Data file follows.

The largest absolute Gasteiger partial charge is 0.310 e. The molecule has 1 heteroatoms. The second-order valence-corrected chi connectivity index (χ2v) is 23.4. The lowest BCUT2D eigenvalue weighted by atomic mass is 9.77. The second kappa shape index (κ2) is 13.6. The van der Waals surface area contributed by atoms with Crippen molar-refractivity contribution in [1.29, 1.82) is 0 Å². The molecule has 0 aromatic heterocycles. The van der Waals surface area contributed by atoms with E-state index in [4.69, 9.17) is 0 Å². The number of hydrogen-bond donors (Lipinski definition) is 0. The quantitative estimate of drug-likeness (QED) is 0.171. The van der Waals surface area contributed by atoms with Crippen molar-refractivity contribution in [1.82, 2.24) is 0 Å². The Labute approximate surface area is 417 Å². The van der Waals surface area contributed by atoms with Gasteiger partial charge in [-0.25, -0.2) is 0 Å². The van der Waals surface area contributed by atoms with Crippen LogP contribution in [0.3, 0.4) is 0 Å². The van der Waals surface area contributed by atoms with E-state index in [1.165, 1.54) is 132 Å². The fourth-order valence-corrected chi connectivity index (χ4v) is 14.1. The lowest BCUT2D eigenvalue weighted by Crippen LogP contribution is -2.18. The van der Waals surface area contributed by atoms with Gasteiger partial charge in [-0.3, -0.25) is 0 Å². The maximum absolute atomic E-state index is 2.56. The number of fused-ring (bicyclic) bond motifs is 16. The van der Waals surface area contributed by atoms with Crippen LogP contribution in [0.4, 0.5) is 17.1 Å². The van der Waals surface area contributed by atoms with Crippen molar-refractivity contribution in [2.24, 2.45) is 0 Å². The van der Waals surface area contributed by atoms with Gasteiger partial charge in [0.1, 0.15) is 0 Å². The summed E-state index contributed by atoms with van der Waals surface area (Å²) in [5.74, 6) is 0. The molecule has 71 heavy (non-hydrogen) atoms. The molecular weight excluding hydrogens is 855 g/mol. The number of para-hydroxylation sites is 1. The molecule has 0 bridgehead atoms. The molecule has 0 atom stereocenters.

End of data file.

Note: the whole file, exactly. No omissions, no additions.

The largest absolute Gasteiger partial charge is 0.310 e. The molecule has 1 heteroatoms. The second-order valence-corrected chi connectivity index (χ2v) is 23.4. The lowest BCUT2D eigenvalue weighted by atomic mass is 9.77. The second kappa shape index (κ2) is 13.6. The van der Waals surface area contributed by atoms with Crippen molar-refractivity contribution in [1.29, 1.82) is 0 Å². The molecule has 0 aromatic heterocycles. The van der Waals surface area contributed by atoms with E-state index in [4.69, 9.17) is 0 Å². The number of hydrogen-bond donors (Lipinski definition) is 0. The quantitative estimate of drug-likeness (QED) is 0.171. The van der Waals surface area contributed by atoms with Crippen molar-refractivity contribution in [1.82, 2.24) is 0 Å². The Labute approximate surface area is 417 Å². The van der Waals surface area contributed by atoms with Gasteiger partial charge in [-0.25, -0.2) is 0 Å². The van der Waals surface area contributed by atoms with Crippen LogP contribution in [0.3, 0.4) is 0 Å². The van der Waals surface area contributed by atoms with E-state index in [1.165, 1.54) is 132 Å². The fourth-order valence-corrected chi connectivity index (χ4v) is 14.1. The lowest BCUT2D eigenvalue weighted by Crippen LogP contribution is -2.18. The van der Waals surface area contributed by atoms with Gasteiger partial charge in [-0.3, -0.25) is 0 Å². The maximum absolute atomic E-state index is 2.56. The number of fused-ring (bicyclic) bond motifs is 16. The van der Waals surface area contributed by atoms with Crippen LogP contribution in [0.4, 0.5) is 17.1 Å². The van der Waals surface area contributed by atoms with Crippen molar-refractivity contribution in [2.24, 2.45) is 0 Å². The van der Waals surface area contributed by atoms with Gasteiger partial charge in [0.1, 0.15) is 0 Å². The summed E-state index contributed by atoms with van der Waals surface area (Å²) in [5.74, 6) is 0. The molecule has 71 heavy (non-hydrogen) atoms. The molecular weight excluding hydrogens is 855 g/mol. The number of para-hydroxylation sites is 1. The molecule has 0 bridgehead atoms. The molecule has 0 atom stereocenters.